# The Iris Dataset¶

This data sets consists of 3 different types of irises’ (Setosa, Versicolour, and Virginica) petal and sepal length, stored in a 150x4 numpy.ndarray

The rows being the samples and the columns being: Sepal Length, Sepal Width, Petal Length and Petal Width.

The below plot uses the first two features. See here for more information on this dataset.

# Code source: Gaël Varoquaux
# Modified for documentation by Jaques Grobler


from sklearn import datasets



## Scatter Plot of the Iris dataset¶

import matplotlib.pyplot as plt

_, ax = plt.subplots()
scatter = ax.scatter(iris.data[:, 0], iris.data[:, 1], c=iris.target)
ax.set(xlabel=iris.feature_names, ylabel=iris.feature_names)
_ = ax.legend(
scatter.legend_elements(), iris.target_names, loc="lower right", title="Classes"
) Each point in the scatter plot refers to one of the 150 iris flowers in the dataset, with the color indicating their respective type (Setosa, Versicolour, and Virginica). You can already see a pattern regarding the Setosa type, which is easily identifiable based on its short and wide sepal. Only considering these 2 dimensions, sepal width and length, there’s still overlap between the Versicolor and Virginica types.

## Plot a PCA representation¶

Let’s apply a Principal Component Analysis (PCA) to the iris dataset and then plot the irises across the first three PCA dimensions. This will allow us to better differentiate between the three types!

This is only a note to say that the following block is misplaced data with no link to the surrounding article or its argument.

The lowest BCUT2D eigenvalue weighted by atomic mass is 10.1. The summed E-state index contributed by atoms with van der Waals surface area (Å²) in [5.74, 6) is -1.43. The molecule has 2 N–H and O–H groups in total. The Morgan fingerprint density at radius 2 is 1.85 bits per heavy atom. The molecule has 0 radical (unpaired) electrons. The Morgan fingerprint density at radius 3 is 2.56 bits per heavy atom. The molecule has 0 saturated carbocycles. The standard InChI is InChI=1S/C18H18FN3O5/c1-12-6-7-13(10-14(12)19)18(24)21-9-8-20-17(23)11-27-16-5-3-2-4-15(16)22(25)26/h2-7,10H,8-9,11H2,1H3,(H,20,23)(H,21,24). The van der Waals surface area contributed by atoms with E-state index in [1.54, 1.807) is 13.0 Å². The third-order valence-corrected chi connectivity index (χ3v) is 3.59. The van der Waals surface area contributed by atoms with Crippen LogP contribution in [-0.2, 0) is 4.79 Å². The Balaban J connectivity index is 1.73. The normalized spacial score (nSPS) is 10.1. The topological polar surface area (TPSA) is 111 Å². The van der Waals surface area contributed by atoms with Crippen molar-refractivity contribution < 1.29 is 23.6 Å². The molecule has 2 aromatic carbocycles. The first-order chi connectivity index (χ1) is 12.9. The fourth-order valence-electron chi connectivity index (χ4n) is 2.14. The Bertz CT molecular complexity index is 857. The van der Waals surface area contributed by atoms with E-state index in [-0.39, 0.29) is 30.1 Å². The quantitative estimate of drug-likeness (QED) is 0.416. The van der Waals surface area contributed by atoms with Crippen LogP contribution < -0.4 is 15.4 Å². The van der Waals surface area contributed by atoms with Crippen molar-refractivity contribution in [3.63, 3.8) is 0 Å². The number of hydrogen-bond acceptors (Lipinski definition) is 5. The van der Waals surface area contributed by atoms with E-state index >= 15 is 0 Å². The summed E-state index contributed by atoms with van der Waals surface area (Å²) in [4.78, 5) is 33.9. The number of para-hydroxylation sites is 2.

# unused but required import for doing 3d projections with matplotlib < 3.2
import mpl_toolkits.mplot3d  # noqa: F401

from sklearn.decomposition import PCA

fig = plt.figure(1, figsize=(8, 6))
ax = fig.add_subplot(111, projection="3d", elev=-150, azim=110)

X_reduced = PCA(n_components=3).fit_transform(iris.data)
ax.scatter(
X_reduced[:, 0],
X_reduced[:, 1],
X_reduced[:, 2],
c=iris.target,
s=40,
)

ax.set_title("First three PCA dimensions")
ax.set_xlabel("1st Eigenvector")
ax.xaxis.set_ticklabels([])
ax.set_ylabel("2nd Eigenvector")
ax.yaxis.set_ticklabels([])
ax.set_zlabel("3rd Eigenvector")
ax.zaxis.set_ticklabels([])

plt.show() PCA will create 3 new features that are a linear combination of the 4 original features. In addition, this transform maximizes the variance. With this transformation, we see that we can identify each species using only the first feature (i.e. first eigenvalues).

Total running time of the script: (0 minutes 0.187 seconds)

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